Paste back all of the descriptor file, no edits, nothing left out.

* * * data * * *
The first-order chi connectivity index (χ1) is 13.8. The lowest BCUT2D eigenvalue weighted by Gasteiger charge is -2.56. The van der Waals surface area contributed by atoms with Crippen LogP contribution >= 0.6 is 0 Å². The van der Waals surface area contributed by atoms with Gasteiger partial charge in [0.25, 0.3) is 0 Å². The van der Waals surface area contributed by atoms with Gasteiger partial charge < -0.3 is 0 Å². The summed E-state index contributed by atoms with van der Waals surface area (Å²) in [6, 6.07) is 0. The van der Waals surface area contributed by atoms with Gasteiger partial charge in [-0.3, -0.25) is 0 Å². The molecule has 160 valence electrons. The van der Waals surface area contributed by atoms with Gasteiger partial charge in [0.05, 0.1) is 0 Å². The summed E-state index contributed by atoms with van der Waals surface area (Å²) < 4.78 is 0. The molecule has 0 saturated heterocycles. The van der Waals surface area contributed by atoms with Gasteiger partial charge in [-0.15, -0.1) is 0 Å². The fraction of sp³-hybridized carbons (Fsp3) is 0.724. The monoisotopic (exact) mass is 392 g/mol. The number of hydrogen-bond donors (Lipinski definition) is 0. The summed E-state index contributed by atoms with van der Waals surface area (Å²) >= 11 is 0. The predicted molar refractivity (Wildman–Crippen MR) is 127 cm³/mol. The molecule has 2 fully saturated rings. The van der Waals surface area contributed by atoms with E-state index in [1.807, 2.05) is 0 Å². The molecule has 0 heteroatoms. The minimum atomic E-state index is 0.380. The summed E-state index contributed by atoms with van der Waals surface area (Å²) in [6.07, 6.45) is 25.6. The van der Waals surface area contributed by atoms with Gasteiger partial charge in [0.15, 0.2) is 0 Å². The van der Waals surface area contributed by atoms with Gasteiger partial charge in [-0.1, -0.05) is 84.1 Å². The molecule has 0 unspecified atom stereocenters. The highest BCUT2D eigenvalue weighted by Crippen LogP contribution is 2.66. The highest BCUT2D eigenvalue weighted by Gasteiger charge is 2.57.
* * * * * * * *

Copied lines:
The first-order chi connectivity index (χ1) is 13.8. The lowest BCUT2D eigenvalue weighted by Gasteiger charge is -2.56. The van der Waals surface area contributed by atoms with Crippen LogP contribution >= 0.6 is 0 Å². The van der Waals surface area contributed by atoms with Gasteiger partial charge in [0.25, 0.3) is 0 Å². The van der Waals surface area contributed by atoms with Gasteiger partial charge < -0.3 is 0 Å². The summed E-state index contributed by atoms with van der Waals surface area (Å²) in [6, 6.07) is 0. The van der Waals surface area contributed by atoms with Gasteiger partial charge in [-0.3, -0.25) is 0 Å². The molecule has 160 valence electrons. The van der Waals surface area contributed by atoms with Gasteiger partial charge in [0.05, 0.1) is 0 Å². The summed E-state index contributed by atoms with van der Waals surface area (Å²) < 4.78 is 0. The molecule has 0 saturated heterocycles. The van der Waals surface area contributed by atoms with Gasteiger partial charge in [-0.15, -0.1) is 0 Å². The fraction of sp³-hybridized carbons (Fsp3) is 0.724. The monoisotopic (exact) mass is 392 g/mol. The number of hydrogen-bond donors (Lipinski definition) is 0. The summed E-state index contributed by atoms with van der Waals surface area (Å²) >= 11 is 0. The predicted molar refractivity (Wildman–Crippen MR) is 127 cm³/mol. The molecule has 2 fully saturated rings. The van der Waals surface area contributed by atoms with E-state index in [1.807, 2.05) is 0 Å². The molecule has 0 heteroatoms. The minimum atomic E-state index is 0.380. The summed E-state index contributed by atoms with van der Waals surface area (Å²) in [6.07, 6.45) is 25.6. The van der Waals surface area contributed by atoms with Gasteiger partial charge in [0.15, 0.2) is 0 Å². The van der Waals surface area contributed by atoms with Gasteiger partial charge in [-0.1, -0.05) is 84.1 Å². The molecule has 0 unspecified atom stereocenters. The highest BCUT2D eigenvalue weighted by Crippen LogP contribution is 2.66. The highest BCUT2D eigenvalue weighted by Gasteiger charge is 2.57.